The American portrait photographer Bert Stern, famed for his provocative images of Marilyn Monroe and others, died aged 83 on June 26th, 2013, the New York Times reports.
Over the next few weeks, I’ll be reviewing his work here and at ES Updates.
But first, here’s a personal tribute from artist and photographer Mary Ann Lynch, who met Mr Stern at a New York gallery opening, in April this year.
Meeting Bert Stern
By Mary Ann Lynch
April 4, 2013. 560 Broadway, NYC.
It was near closing time, and Bert Stern had not been out of the inner office since I had entered the Staley-Wise Gallery an hour and a half before– hoping to meet him along with seeing his exhibit and especially the Marilyn Monroe images.
I had arrived about twenty minutes into the opening, looked for him with no luck and then noticed a huge crowd gathered in one area.
‘What’s happening there?’ I asked, and someone said, ‘Everybody’s hoping for Bert Stern to come out, even though he said he wouldn’t do any more signing.’
So I began to take in the show, edging my way through the crowd of fans, collectors, models, former models, and advertising and other professionals, many of them waving excitedly to one another above the crowd.
One dark-haired woman at a distance waggled her fingers at me repeatedly and then came over and said ‘Don’t you recognize me?’ I said, ‘I don’t, we’ve never met, who are you?’
The din was such that I couldn’t even hear her reply.
It was that sort of night and I could well understand Stern’s decision to retreat. After all, he was eighty-three. The trail of fanfare and appearances at film festivals and theaters for the documentary, Bert Stern: Original Madman, must have been wearying.
Stern’s fame had made him legendary as a groundbreaking advertising photographer in the 1960s – early in his career – and he had lived a non-stop lifestyle with some hills and valleys and close calls: this new burst of attention and activity was likely tough to handle.
So he stayed seated behind the closed glass door, with a changing group of friends around him, while Marilyn Monroe commanded the major presence – in Stern’s compelling photographs throughout the gallery.
Most wanted their pictures taken with a Marilyn, many choosing the portrait with a large orange ‘X’ through it, placed on the contact sheet by Marilyn because she didn’t like the image.
Seeing I had a camera and not just a cell phone, a few people asked me to photograph them and I did, passing time until I could gain a moment with Stern himself. The crowd thinned as closing time approached.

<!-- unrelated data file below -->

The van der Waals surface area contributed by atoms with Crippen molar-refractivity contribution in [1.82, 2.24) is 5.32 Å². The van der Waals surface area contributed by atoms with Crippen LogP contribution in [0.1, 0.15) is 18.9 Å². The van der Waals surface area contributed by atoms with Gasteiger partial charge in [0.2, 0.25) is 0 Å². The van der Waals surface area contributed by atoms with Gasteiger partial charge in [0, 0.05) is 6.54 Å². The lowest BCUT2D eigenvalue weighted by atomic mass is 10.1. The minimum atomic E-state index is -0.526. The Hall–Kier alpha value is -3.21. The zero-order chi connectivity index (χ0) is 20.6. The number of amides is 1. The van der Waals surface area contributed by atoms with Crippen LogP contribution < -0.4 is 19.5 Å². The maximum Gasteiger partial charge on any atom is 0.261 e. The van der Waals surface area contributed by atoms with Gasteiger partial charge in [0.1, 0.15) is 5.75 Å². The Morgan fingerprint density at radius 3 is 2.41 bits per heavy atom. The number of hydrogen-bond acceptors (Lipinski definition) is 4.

I found a group around Shannah Laumeister, who directed the film, and photographed her- looking as if she had also seen enough.
So I circled back toward the inner sanctum, hoping to be lucky. The door opened and a pleasant-seeming woman came out. I asked if there was any chance I might have Stern sign one of the promo cards – unexpectedly, she let me pass, saying ‘Give it a try.’
The room was clearing out. Standing in front of Stern, I asked if he would sign yet one more card. He took it, signed it. I mentioned I had an ongoing series on Marilyn Monroe, gave him one of my cards with Blue Marilyn – my most popular image – on it.
He looked at it and put it in his breast pocket. I offered him a postcard of it as well. Patting his jacket pocket, he said, ‘I’ve got this right here.’
I ventured, ‘could I do a portrait of you?’ He looked me in the eyes and ordered, ‘Make it quick.’
I did two very fast exposures, the same way I’ve done in pressing circumstances since the 1970s, when I began making candid portraits of artists. I looked at the image on the camera and held it out to him as I said ‘I think you’ll like this.’
He looked for a moment. I thanked him again and then someone else took his attention.
I knew there’d be another opportunity to actually speak with Stern and Laumeister, at the Q&A session after the screening of the film at Cinema Village. And I did.
I also photographed both together after the screening. They had been known to be longtime companions, but it was only with Stern’s death that Laumeister revealed they had been secretly married since 2009.
All text and photos by Mary Ann Lynch. firstname.lastname@example.org